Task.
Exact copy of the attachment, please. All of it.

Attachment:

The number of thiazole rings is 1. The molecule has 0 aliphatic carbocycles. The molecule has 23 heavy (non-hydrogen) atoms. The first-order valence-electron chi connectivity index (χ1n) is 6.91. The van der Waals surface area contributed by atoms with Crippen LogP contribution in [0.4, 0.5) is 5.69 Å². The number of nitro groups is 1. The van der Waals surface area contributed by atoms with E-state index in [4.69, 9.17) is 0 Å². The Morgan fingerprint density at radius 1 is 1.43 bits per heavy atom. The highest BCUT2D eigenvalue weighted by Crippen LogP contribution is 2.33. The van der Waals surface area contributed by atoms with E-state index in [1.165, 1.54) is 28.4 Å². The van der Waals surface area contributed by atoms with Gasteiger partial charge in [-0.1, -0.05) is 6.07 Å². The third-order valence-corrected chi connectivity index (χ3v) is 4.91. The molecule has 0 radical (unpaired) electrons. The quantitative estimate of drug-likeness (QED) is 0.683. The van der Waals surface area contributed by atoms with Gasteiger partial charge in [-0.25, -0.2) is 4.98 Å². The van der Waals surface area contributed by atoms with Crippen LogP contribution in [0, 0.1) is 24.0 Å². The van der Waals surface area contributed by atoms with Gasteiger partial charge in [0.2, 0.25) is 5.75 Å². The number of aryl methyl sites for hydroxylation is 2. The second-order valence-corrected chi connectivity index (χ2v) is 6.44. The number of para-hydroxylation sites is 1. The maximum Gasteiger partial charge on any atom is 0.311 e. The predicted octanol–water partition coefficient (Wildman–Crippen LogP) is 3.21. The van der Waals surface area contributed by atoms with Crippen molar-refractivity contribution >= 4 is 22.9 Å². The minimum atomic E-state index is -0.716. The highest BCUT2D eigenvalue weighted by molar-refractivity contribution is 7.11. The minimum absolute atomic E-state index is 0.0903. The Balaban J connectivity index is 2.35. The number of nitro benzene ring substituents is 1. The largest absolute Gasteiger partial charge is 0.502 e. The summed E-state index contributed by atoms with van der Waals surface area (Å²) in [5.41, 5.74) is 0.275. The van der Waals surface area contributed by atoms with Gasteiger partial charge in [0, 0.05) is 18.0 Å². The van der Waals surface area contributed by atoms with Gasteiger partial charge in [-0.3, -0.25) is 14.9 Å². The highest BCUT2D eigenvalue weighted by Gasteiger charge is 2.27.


The number of thiazole rings is 1. The molecule has 0 aliphatic carbocycles. The molecule has 23 heavy (non-hydrogen) atoms. The first-order valence-electron chi connectivity index (χ1n) is 6.91. The van der Waals surface area contributed by atoms with Crippen LogP contribution in [0.4, 0.5) is 5.69 Å². The number of nitro groups is 1. The van der Waals surface area contributed by atoms with E-state index in [4.69, 9.17) is 0 Å². The Morgan fingerprint density at radius 1 is 1.43 bits per heavy atom. The highest BCUT2D eigenvalue weighted by Crippen LogP contribution is 2.33. The van der Waals surface area contributed by atoms with E-state index in [1.165, 1.54) is 28.4 Å². The van der Waals surface area contributed by atoms with Gasteiger partial charge in [-0.1, -0.05) is 6.07 Å². The third-order valence-corrected chi connectivity index (χ3v) is 4.91. The molecule has 0 radical (unpaired) electrons. The quantitative estimate of drug-likeness (QED) is 0.683. The van der Waals surface area contributed by atoms with Gasteiger partial charge in [-0.25, -0.2) is 4.98 Å². The van der Waals surface area contributed by atoms with Crippen LogP contribution in [0, 0.1) is 24.0 Å². The van der Waals surface area contributed by atoms with Gasteiger partial charge in [0.2, 0.25) is 5.75 Å². The number of aryl methyl sites for hydroxylation is 2. The second-order valence-corrected chi connectivity index (χ2v) is 6.44. The number of para-hydroxylation sites is 1. The maximum Gasteiger partial charge on any atom is 0.311 e. The predicted octanol–water partition coefficient (Wildman–Crippen LogP) is 3.21. The van der Waals surface area contributed by atoms with Crippen molar-refractivity contribution >= 4 is 22.9 Å². The minimum atomic E-state index is -0.716. The highest BCUT2D eigenvalue weighted by molar-refractivity contribution is 7.11. The minimum absolute atomic E-state index is 0.0903. The Balaban J connectivity index is 2.35. The number of nitro benzene ring substituents is 1. The largest absolute Gasteiger partial charge is 0.502 e. The summed E-state index contributed by atoms with van der Waals surface area (Å²) in [5.41, 5.74) is 0.275. The van der Waals surface area contributed by atoms with Gasteiger partial charge in [0, 0.05) is 18.0 Å². The van der Waals surface area contributed by atoms with Gasteiger partial charge in [-0.3, -0.25) is 14.9 Å². The highest BCUT2D eigenvalue weighted by Gasteiger charge is 2.27.